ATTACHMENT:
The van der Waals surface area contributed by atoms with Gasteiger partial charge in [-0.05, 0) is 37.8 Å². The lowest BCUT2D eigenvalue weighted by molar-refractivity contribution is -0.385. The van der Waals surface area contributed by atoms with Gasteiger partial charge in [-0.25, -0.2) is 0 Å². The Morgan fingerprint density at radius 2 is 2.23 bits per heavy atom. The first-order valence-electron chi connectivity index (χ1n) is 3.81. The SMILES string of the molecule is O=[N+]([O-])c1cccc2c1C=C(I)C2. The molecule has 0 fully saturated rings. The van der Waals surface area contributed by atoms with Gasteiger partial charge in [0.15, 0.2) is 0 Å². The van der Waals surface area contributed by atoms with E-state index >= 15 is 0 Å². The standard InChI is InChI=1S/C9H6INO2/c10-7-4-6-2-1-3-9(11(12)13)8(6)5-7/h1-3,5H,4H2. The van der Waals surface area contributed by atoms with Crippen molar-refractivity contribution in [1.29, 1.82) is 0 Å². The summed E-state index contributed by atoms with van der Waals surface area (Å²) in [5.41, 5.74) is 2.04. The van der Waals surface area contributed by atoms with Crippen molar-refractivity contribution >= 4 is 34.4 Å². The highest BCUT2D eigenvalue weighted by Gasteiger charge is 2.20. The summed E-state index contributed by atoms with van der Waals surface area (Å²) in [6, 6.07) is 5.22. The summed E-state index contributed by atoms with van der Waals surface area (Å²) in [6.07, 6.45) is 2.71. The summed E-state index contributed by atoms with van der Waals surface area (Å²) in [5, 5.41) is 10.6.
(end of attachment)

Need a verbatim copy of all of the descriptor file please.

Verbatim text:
The van der Waals surface area contributed by atoms with Gasteiger partial charge in [-0.05, 0) is 37.8 Å². The lowest BCUT2D eigenvalue weighted by molar-refractivity contribution is -0.385. The van der Waals surface area contributed by atoms with Gasteiger partial charge in [-0.25, -0.2) is 0 Å². The Morgan fingerprint density at radius 2 is 2.23 bits per heavy atom. The first-order valence-electron chi connectivity index (χ1n) is 3.81. The SMILES string of the molecule is O=[N+]([O-])c1cccc2c1C=C(I)C2. The molecule has 0 fully saturated rings. The van der Waals surface area contributed by atoms with Gasteiger partial charge in [0.15, 0.2) is 0 Å². The van der Waals surface area contributed by atoms with E-state index >= 15 is 0 Å². The standard InChI is InChI=1S/C9H6INO2/c10-7-4-6-2-1-3-9(11(12)13)8(6)5-7/h1-3,5H,4H2. The van der Waals surface area contributed by atoms with Crippen molar-refractivity contribution in [1.29, 1.82) is 0 Å². The summed E-state index contributed by atoms with van der Waals surface area (Å²) in [5.41, 5.74) is 2.04. The van der Waals surface area contributed by atoms with Crippen molar-refractivity contribution >= 4 is 34.4 Å². The highest BCUT2D eigenvalue weighted by Gasteiger charge is 2.20. The summed E-state index contributed by atoms with van der Waals surface area (Å²) in [6, 6.07) is 5.22. The summed E-state index contributed by atoms with van der Waals surface area (Å²) in [6.07, 6.45) is 2.71. The summed E-state index contributed by atoms with van der Waals surface area (Å²) in [5, 5.41) is 10.6.